Democrats grasping at straws on immigration

A second ruling by the Senate parliamentarian has Democrats grasping at straws over how to include some form of immigration relief in their sweeping reconciliation package, as activists pressure them to do more to change the upper chamber’s rules.

Senate parliamentarian Elizabeth MacDonough on Wednesday ruled against a Democratic proposal to offer permanent residency to millions of undocumented immigrants, the second time in a week she’s shot down a Democratic proposal that would have provided security for the population.

The decision was a stinging blow to Democrats that left them with few options, though some were moving toward a plan C that would involve granting parole to groups of undocumented immigrants.


“The next one in line is this parole option, which is not as ambitious as the first two, but it also brings relief to a significant number of people that are here without any documentation and allows them the ability to work,” said Rep. Adriano EspaillatAdriano de Jesus Espaillat CabralTop Latino group endorses Padilla for full Senate term Ilhan Omar to Biden: 'Deliver on your promise to cancel student debt' Democrats grasping at straws on immigration MORE (D-N.Y.), who along with Reps. Jesús García (D-Ill.) and Lou CorreaJose (Lou) Luis CorreaTop Latino group endorses Padilla for full Senate term Democrats weigh changes to drug pricing measure to win over moderates Democrats grasping at straws on immigration MORE (D-Calif.) has vowed to vote “no” on any reconciliation bill without immigration provisions.

This option would grant temporary immigration and work benefits to potentially millions of people, but not a direct path to citizenship.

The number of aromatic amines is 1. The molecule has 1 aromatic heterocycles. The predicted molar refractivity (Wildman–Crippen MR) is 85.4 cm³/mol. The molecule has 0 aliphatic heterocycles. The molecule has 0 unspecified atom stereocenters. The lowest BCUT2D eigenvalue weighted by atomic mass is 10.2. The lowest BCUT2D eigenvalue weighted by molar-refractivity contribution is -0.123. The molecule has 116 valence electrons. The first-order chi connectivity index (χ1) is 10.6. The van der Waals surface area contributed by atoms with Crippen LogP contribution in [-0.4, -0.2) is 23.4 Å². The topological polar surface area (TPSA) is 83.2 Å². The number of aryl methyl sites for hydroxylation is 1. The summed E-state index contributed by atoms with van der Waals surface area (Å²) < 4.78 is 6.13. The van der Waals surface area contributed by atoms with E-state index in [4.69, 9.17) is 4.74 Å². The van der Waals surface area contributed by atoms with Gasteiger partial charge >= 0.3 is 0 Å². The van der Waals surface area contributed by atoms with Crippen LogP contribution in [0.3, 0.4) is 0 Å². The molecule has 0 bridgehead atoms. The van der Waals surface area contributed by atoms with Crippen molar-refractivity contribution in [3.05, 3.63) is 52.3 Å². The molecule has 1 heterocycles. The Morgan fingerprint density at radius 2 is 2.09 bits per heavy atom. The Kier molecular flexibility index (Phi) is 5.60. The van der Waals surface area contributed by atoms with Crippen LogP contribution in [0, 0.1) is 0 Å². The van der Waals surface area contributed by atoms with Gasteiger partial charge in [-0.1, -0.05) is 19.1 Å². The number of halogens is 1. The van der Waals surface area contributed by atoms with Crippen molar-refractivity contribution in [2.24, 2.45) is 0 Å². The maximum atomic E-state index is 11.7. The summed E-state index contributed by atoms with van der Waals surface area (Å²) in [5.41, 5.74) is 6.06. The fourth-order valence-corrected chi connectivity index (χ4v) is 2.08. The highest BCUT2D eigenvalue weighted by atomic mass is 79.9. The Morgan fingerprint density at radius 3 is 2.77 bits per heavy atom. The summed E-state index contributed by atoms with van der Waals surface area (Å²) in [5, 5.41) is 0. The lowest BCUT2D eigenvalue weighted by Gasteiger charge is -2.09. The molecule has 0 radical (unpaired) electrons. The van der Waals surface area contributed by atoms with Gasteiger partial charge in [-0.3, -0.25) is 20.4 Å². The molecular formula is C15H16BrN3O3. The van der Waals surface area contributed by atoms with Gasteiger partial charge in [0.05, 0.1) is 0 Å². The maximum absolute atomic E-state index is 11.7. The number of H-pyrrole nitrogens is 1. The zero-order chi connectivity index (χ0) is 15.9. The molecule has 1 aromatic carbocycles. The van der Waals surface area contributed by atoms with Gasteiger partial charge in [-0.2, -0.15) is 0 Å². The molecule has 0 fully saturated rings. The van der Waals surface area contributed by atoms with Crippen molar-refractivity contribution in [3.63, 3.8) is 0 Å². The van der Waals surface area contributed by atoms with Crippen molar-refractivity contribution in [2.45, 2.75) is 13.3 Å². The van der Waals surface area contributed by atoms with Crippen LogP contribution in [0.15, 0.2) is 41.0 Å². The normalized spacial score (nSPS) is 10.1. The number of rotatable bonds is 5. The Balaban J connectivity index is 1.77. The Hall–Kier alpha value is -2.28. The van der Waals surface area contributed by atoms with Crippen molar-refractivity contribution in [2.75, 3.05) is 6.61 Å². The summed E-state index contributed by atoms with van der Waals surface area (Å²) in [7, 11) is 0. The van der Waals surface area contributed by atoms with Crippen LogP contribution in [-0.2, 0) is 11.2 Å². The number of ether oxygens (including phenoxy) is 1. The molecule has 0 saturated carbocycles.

While immigrant groups are likely to balk at what they consider a potential trap into “second-class” citizenship, the temporary nature of parole would directly address one of MacDonough's main concerns with the two permanent residency plans.

The first proposal that MacDonough struck down would have reportedly granted green cards to as many as 8 million immigrants, while the second would have covered around 6.7 million people, by most estimates.

In her Wednesday ruling, MacDonough made clear that she considers granting millions of green cards a significant policy change that's incompatible with the rules of reconciliation. Those rules prevent Republicans from filibustering the package.

Democrats could technically override MacDonough's decision with support from their entire Senate caucus, but party leaders already need unanimous support for the full reconciliation package, and are unlikely to force a vote on immigration or Senate rules on their moderate members.

Senate Majority Whip Dick DurbinDick DurbinSenators preview bill to stop tech giants from prioritizing their own products Democrats struggle to gain steam on Biden spending plan Press: Where's Merrick Garland when we need him? MORE (D-Ill.), who has long led Democrats' immigration reform pushes in the Senate, said Wednesday his caucus will continue to explore language on the matter that could fit in the bill.

“Disappointed by today’s decision by the Parliamentarian, but the push for immigration via reconciliation continues. There’s too much at stake,” tweeted Durbin.

Immigrant advocates were stunned by the speed in which MacDonough revealed her second ruling, but some called for patience in a process they knew would be a bumpy ride.